Kelly, J.N.D./Walsh, M.J: Oxford Dictionary of Popes
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Since World War II and especially since the election of Pope John XXIII in 1958, the papacy--the oldest of all Western institutions--has attracted steadily growing interest from non-Christians as well as Christians.
Written for people of every religious allegiance and none, J.N.D. Kelly's biographical dictionary presents a wealth of information about the papacy and the astonishing succession of churchmen who have loomed large on the world scene for almost two thousand years. It contains concise accounts not only of all the officially recognized popes from St. Peter to John Paul II, but also of all their irregularly elected rivals, the so-called antipopes. It also includes an appendix which records the once generally accepted, but long since discarded, legend that at some date in the ninth, tenth, or eleventh century a female pope called Joan existed.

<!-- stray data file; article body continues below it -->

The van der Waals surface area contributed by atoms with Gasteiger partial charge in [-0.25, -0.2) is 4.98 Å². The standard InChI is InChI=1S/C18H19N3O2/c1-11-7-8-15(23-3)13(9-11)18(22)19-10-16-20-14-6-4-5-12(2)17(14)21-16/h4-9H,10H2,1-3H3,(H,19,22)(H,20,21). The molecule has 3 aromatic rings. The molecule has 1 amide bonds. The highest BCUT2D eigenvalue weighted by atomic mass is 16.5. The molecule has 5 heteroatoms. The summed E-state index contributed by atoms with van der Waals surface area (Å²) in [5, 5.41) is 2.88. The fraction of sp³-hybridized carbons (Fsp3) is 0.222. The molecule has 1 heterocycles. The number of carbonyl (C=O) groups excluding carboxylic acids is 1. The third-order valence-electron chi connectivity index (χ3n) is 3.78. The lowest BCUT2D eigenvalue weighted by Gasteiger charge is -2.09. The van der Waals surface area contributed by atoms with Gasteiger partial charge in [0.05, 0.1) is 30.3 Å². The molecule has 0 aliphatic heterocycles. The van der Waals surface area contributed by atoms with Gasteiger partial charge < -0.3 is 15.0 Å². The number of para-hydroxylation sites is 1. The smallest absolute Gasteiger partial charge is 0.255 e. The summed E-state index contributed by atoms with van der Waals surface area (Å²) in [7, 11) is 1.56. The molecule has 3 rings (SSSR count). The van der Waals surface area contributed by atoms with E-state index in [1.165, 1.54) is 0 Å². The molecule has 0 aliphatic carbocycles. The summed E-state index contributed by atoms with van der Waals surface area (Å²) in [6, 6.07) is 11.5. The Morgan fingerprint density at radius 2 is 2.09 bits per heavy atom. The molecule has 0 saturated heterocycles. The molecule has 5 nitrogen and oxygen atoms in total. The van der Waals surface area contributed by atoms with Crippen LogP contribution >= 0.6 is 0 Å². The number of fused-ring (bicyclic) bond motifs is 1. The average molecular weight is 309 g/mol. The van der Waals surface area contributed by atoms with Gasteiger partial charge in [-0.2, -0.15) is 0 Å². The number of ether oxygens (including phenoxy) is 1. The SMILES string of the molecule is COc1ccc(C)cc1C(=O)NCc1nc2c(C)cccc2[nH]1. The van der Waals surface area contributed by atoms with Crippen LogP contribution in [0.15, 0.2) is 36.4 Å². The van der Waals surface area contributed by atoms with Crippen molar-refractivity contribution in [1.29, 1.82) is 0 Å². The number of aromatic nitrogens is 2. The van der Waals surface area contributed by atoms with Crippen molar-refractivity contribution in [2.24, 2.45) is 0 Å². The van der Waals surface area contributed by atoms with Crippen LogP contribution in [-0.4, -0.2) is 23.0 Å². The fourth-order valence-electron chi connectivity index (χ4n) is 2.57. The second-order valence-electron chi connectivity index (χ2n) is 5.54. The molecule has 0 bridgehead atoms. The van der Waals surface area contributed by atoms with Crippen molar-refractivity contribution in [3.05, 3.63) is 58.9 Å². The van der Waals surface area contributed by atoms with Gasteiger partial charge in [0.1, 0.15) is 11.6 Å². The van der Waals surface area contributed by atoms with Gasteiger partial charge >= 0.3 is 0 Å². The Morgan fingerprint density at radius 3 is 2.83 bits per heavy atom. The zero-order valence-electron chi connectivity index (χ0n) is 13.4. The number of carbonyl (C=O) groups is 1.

The Dictionary provides an entry for each pope and antipope which covers--except where (as in the early centuries) information is unavailable--his family and social background and pre-papal career, as well as his activities in office. Each entry has a separate select bibliography, usually including references to the primary source for the pope's life and his official acts. Arranged chronologically, the volume places each pope in the proper historical context and offers, in effect, a continuous history of the papacy.
Based on careful research, but eminently readable, this reference work reveals an extraordinarily diverse group of men who have designated themselves as St. Peter's successors, and records their varying involvement in great power politics, personal or family aggrandizement, patronage of the arts, theological controversy, or spiritual leadership.